The issue of the messenger and the message

It is always hard to listen to something that is not what we want to hear, be it the truth, a lie, a semi-lie, a semi-truth, etc. We crunch, smile, argue, turn the back to the speaker, argue, argue again, bring examples, cite stories (necessary condition of the citation is its pertinence to the category of “universal truth”, the determination of that category being: truth what is concordant of what you believe it is to be), get out of the room, the place, the country, the universe, but what is said remains with us and changes us.

Within the framework of the “Imagine Dialogue” project with fellows from Armenia, I went to hear the “other’s” story and share mine. “Imagine Dialogue” has constantly been dubbed by my friends who have participated in this project, as something very unusual, a different experience, a mind-blasting journey. Well, intrinsically sceptic and having heard almost the same wording for all kinds of workshops and trainings, I went to this “dialogue” without high expectations but with a certain diligence.

The messenger and the message

We sat in front of each other, we meaning Armenians and Azerbaijanis, foes on TV, international relations, politics, in the past and in the present, but not where we were seated – in a remote hotel in one of the resort towns of Georgia. They started first, as their story was about us, and our story according to them started a long ago, when we developed the “sea to sea” concept. Obviously, my Azerbaijani fellows had very “modest” understanding of what is the real “sea to sea” concept in Armenian history (it included wider territories than the original homeland of the Armenian kingdoms: from the Black Sea to the Caspian). Further, we approached the stories that were closer to us: the conflict, the “Khojali massacre”, the occupation. All their stories, with certain wordings (methodologically they were afterwards named as “triggers”), came as hurtful as possible. I was hardly able to restrain myself, but there was one basic formula offered by the trainers – “understanding is not agreeing” – that helped me. I kept repeating this mantra to myself, in order to be able to continue the listening and most importantly understanding, and it kind of worked out.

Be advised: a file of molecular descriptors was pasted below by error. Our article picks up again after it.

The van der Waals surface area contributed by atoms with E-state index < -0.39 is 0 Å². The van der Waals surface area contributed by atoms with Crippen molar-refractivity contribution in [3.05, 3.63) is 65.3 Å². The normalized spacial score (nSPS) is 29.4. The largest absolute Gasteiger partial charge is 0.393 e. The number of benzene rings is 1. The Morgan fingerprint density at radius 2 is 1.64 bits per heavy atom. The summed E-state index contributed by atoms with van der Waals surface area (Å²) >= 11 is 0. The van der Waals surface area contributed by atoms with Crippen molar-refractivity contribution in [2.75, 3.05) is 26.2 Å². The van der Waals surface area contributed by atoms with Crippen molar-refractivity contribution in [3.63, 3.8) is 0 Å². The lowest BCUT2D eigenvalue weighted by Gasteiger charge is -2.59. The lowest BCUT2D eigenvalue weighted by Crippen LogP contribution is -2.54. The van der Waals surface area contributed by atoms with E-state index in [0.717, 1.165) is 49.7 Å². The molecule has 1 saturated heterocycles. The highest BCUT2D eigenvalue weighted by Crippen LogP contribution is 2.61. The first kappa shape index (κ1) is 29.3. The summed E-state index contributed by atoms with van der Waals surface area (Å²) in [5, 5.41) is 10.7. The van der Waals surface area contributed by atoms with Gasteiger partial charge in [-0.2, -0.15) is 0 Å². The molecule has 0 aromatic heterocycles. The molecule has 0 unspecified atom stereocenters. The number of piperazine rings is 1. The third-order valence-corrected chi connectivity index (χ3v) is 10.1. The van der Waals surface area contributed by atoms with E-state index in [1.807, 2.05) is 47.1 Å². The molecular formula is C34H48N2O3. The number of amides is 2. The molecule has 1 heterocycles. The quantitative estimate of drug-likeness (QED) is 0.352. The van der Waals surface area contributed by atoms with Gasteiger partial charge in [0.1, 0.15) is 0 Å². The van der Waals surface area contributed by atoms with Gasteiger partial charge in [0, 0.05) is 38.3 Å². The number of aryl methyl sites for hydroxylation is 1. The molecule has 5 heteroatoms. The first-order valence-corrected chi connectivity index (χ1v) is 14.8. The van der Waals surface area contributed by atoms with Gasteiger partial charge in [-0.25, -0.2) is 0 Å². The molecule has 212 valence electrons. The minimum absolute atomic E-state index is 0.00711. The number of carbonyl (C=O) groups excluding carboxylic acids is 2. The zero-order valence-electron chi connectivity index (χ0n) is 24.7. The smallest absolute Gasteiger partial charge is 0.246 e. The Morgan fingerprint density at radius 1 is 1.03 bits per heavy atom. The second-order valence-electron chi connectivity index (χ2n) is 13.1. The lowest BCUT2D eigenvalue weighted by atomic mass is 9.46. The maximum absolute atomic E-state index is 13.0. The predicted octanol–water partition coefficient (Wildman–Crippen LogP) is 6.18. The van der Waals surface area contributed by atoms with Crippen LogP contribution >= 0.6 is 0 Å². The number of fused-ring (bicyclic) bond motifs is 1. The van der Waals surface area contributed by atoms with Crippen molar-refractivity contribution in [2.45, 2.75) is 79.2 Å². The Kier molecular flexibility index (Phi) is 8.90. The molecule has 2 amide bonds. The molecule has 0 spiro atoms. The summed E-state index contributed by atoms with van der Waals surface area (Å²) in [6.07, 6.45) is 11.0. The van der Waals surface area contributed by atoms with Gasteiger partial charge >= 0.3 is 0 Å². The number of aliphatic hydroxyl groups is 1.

When I told them my stories, I could observe and surely deduce that they have identical feelings, that they want to jump into what I wanted to air and say, hey, this is complete nonsense, but obviously they followed the above-mentioned formula. It was completely strange for me how we could afterwards be able to talk about such hurtful topics with less and less strain, but two important things helped us. First, the message may be the same as we hear from TV or read on the internet, and most of the time it is, but the messengers are different unlike the politicians, diplomats and others. Second, the same message gradually in time is not as hurtful as it appears initially.

The messengers in case of our dialogue project were our friends, people with whom we slept under same roof, ate the same food (same as food as well :)) played the “color games” competing with each other with additional identities, walking, dancing, and learning each other’s languages. The messages were understood because friends understand each other; not necessarily agreeing but understanding is a must for friends, thus for us as well.

Attaining immunity, thus future

HIV – the human immunodeficiency virus is explained as “much more dangerous than other viruses like colds and flu, because it can lead to acquired immunodeficiency syndrome (AIDS)”; this explanation is meant for kids, thus it is probably the most precise.

Like the HIV, the nationalistic rhetoric is also spreading in certain ways, inherently (from parents to children), by blood (by injection of state media) or by intercourse (brain-intercourse is done by almost any state). Many of us got affected by this virus, and will gradually get to the (AIDS) stage (so far incurable) if we do not fortify our immunity. Talking to the other side is not necessarily effecting on the virus per se, but is ameliorating our immunity to resist such a virus.

If to assume to have never heard these stories from Azerbaijani friends, I would probably have lengthy arguments as a minimum with a person who would say exactly the same things. But now after having experienced the “Dialogue” my immunity has increased, I am able now to understand. By undergoing a “certain treatment”, I learnt to listen what is not very pleasant for me to hear. The weakness of the one-story is gradually giving away to a multi-faceted story which is able to resist better to propaganda.

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